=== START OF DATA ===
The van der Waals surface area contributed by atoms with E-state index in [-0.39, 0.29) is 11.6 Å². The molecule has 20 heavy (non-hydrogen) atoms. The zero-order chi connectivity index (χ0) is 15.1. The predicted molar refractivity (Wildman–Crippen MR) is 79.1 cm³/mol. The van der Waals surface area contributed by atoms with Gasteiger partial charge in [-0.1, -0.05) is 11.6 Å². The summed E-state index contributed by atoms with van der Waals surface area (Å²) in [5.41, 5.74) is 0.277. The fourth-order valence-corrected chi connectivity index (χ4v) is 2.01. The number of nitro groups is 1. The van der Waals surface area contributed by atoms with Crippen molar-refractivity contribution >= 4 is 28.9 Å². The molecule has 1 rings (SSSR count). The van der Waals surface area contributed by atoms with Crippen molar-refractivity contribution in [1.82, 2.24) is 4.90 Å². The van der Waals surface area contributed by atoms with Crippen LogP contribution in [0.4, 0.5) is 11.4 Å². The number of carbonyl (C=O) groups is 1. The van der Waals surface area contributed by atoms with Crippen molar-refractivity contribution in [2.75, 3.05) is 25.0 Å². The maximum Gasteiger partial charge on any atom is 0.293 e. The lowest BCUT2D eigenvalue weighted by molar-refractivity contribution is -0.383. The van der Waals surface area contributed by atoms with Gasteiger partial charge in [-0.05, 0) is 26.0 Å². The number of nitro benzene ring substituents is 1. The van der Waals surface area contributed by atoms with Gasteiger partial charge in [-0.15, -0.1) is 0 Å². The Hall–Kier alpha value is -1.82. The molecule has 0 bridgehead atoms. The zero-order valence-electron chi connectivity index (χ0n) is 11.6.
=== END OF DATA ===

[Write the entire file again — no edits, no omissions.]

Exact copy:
The van der Waals surface area contributed by atoms with E-state index in [-0.39, 0.29) is 11.6 Å². The molecule has 20 heavy (non-hydrogen) atoms. The zero-order chi connectivity index (χ0) is 15.1. The predicted molar refractivity (Wildman–Crippen MR) is 79.1 cm³/mol. The van der Waals surface area contributed by atoms with Gasteiger partial charge in [-0.1, -0.05) is 11.6 Å². The summed E-state index contributed by atoms with van der Waals surface area (Å²) in [5.41, 5.74) is 0.277. The fourth-order valence-corrected chi connectivity index (χ4v) is 2.01. The number of nitro groups is 1. The van der Waals surface area contributed by atoms with Crippen molar-refractivity contribution >= 4 is 28.9 Å². The molecule has 1 rings (SSSR count). The van der Waals surface area contributed by atoms with Crippen molar-refractivity contribution in [1.82, 2.24) is 4.90 Å². The van der Waals surface area contributed by atoms with Crippen LogP contribution in [0.4, 0.5) is 11.4 Å². The number of carbonyl (C=O) groups is 1. The van der Waals surface area contributed by atoms with Crippen molar-refractivity contribution in [2.75, 3.05) is 25.0 Å². The maximum Gasteiger partial charge on any atom is 0.293 e. The lowest BCUT2D eigenvalue weighted by molar-refractivity contribution is -0.383. The van der Waals surface area contributed by atoms with Gasteiger partial charge in [-0.05, 0) is 26.0 Å². The number of nitro benzene ring substituents is 1. The van der Waals surface area contributed by atoms with Gasteiger partial charge in [-0.15, -0.1) is 0 Å². The Hall–Kier alpha value is -1.82. The molecule has 0 bridgehead atoms. The zero-order valence-electron chi connectivity index (χ0n) is 11.6.